post-apocaliptic spring-cleaning

by - 2012/06/23 27 Comments Artwork

The env. modelling phase is really approaching the end now!

i’ve been working remotely for the last 3 weeks , and next one is my last on the project ! sigh ! but it’s time for the models to be final since further steps depend on that.

Last weeks have been basically a big post-apocaliptic spring-cleaning, going around the dome fixing and adding all the missing bits . Once you’re done ‘adding’ things, there’s always a quite important phase of going over everything again and ..clean up, complete and repair.

Continue, to read more about this and control center detail modelling  :

I haven’t been rendering much lately, just quick renders just to look at passes : mostly difcol to balance texture brightness , like here:

And working on greeble kits:


Then, This week was about the control center (the house attached to the south facade of the Oude Kerk)

This is how it looked at the beginning of the week :


So i started by taking reference data from Sebastian’s tracking file.

What i did is mostly outside of the actual tracking/masking/shot set up done by Sebastian/Roman/Andy and others. I just lined up camera and env. ,  then traced a rough reference mesh for actors and  elements of the set , imported the 2 into my dome  file and went on modelling knowing set dimensions and shot framing.


Back to the actual modelling , it was pretty much a greeble-fest : tech pieces , wires , broken wood planks and  beams … 80% of this scene is dupli-group objects , for 2 reasons : to reuse them elsewhere and to be able to move stuff around : if doing the last shot in this set turns out that something is blocking the camera path you don’t want to have to modify meshes , redo uvs and paint textures, etc..

Some of the objects you’ve already seen , but the metal pipes , the wires and concrete debris were made for this set.

Clearly the other big topic is the bricks : single brick meshes on the edges , textures for the inner parts of the wall , various blended layers of tileable textures for the fine patterns , vertex color and random-by-object color  respectively to give specular highlights on edges and base color to each brick , and a custom painted grungemap to give a dirt gradient and big patterns over the whole facade.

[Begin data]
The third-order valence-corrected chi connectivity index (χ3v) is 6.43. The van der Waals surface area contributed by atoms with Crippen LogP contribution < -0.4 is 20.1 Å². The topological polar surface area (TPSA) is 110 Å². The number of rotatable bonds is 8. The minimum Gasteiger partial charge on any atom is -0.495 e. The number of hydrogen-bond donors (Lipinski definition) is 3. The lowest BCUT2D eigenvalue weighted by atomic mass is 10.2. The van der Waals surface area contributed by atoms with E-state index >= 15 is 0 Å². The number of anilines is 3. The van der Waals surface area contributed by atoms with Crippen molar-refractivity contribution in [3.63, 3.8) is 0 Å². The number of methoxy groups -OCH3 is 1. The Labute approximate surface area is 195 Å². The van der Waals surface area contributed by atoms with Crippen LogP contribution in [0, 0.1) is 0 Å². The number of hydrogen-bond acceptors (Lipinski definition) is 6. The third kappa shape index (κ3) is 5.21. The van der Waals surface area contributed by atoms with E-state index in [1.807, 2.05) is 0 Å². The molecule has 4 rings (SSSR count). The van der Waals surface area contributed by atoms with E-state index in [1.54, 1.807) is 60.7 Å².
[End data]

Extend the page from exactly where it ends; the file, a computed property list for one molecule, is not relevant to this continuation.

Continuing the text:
And this is the current render:  (but still no comp nodes or real light design yet , that will happen when actual shots are setup)


next step is to move outwards and apply new ground textures and debris around here (church) , the bridge area and scientists boat (which is the other set i’ll refine next week)

Here’s a quick render , a bit more work can be done on this base for the ground, then debris and detail objects can be placed to fill up, based on the precise shots framing (..there’s also the risk of putting too many detail objects all over , and that would be too heavy…)  :



  1. Tycho says:

    Whaaa looks so great congratulation

  2. 3pointedit says:

    Oooh, greeble kits are something to look forward to! Great work.

  3. Ric says:

    Very well done!!

    A recurrent error that i have seen in this mango renders that destroy the nice renders is the bad use of DOF. The last render seems a miniature, for get such a level of DOF in a real scale, you will need a camera with a lens of 2 meters diameters or so.

    Please mango team refers to a Depth of field in google to understand how to use it.

    • dineptus says:

      an APS with a lens about F/2.8 already has more DOF than this, so you are wrong :). Look at street videos with 5D MKII / III for example and you’ll see what DOF can be ;)

      But I agree, the last one looks like miniature, not because of DOF but because of light ! It looks like a miniature Under a giant lamp :p

      • Paulo says:

        Well, not really. The “Dof” has to do with the focal length of the lens, the aperture, and the distance of the object in focus. Just judging by eye that render is using an 20-24mm lens, and there is no way that an aps or 36mm sized sensor would give that dof (unless using some kind of tilt shift lens). This breaks the reality of the scene making it feel like a miniature set at a 10-15cm from the lens.